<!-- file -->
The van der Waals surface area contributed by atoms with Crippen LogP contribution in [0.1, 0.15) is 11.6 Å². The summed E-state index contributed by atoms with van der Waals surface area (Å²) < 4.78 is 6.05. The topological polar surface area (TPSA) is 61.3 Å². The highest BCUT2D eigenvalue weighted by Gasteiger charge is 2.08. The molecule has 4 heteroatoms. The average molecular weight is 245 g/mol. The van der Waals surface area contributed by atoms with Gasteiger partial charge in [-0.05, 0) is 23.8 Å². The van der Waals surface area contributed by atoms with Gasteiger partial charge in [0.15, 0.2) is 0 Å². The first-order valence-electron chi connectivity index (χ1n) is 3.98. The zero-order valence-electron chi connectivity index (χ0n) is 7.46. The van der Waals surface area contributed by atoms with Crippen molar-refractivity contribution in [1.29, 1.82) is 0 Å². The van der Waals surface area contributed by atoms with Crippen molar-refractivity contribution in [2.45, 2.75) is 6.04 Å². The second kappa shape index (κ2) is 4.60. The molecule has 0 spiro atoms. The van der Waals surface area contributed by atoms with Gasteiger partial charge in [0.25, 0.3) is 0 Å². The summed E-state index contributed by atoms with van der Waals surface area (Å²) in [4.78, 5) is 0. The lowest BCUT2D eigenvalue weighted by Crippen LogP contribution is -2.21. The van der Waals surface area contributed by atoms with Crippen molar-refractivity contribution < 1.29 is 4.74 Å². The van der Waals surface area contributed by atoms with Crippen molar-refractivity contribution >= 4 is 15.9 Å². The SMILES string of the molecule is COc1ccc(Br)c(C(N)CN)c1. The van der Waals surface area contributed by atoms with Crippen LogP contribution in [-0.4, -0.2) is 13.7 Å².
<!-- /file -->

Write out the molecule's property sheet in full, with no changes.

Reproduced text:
The van der Waals surface area contributed by atoms with Crippen LogP contribution in [0.1, 0.15) is 11.6 Å². The summed E-state index contributed by atoms with van der Waals surface area (Å²) < 4.78 is 6.05. The topological polar surface area (TPSA) is 61.3 Å². The highest BCUT2D eigenvalue weighted by Gasteiger charge is 2.08. The molecule has 4 heteroatoms. The average molecular weight is 245 g/mol. The van der Waals surface area contributed by atoms with Gasteiger partial charge in [-0.05, 0) is 23.8 Å². The van der Waals surface area contributed by atoms with Gasteiger partial charge in [0.15, 0.2) is 0 Å². The first-order valence-electron chi connectivity index (χ1n) is 3.98. The zero-order valence-electron chi connectivity index (χ0n) is 7.46. The van der Waals surface area contributed by atoms with Crippen molar-refractivity contribution in [1.29, 1.82) is 0 Å². The van der Waals surface area contributed by atoms with Crippen molar-refractivity contribution in [2.45, 2.75) is 6.04 Å². The second kappa shape index (κ2) is 4.60. The molecule has 0 spiro atoms. The van der Waals surface area contributed by atoms with Gasteiger partial charge in [0.25, 0.3) is 0 Å². The summed E-state index contributed by atoms with van der Waals surface area (Å²) in [4.78, 5) is 0. The lowest BCUT2D eigenvalue weighted by Crippen LogP contribution is -2.21. The van der Waals surface area contributed by atoms with Crippen molar-refractivity contribution < 1.29 is 4.74 Å². The van der Waals surface area contributed by atoms with Crippen molar-refractivity contribution >= 4 is 15.9 Å². The SMILES string of the molecule is COc1ccc(Br)c(C(N)CN)c1. The van der Waals surface area contributed by atoms with Crippen LogP contribution in [-0.4, -0.2) is 13.7 Å².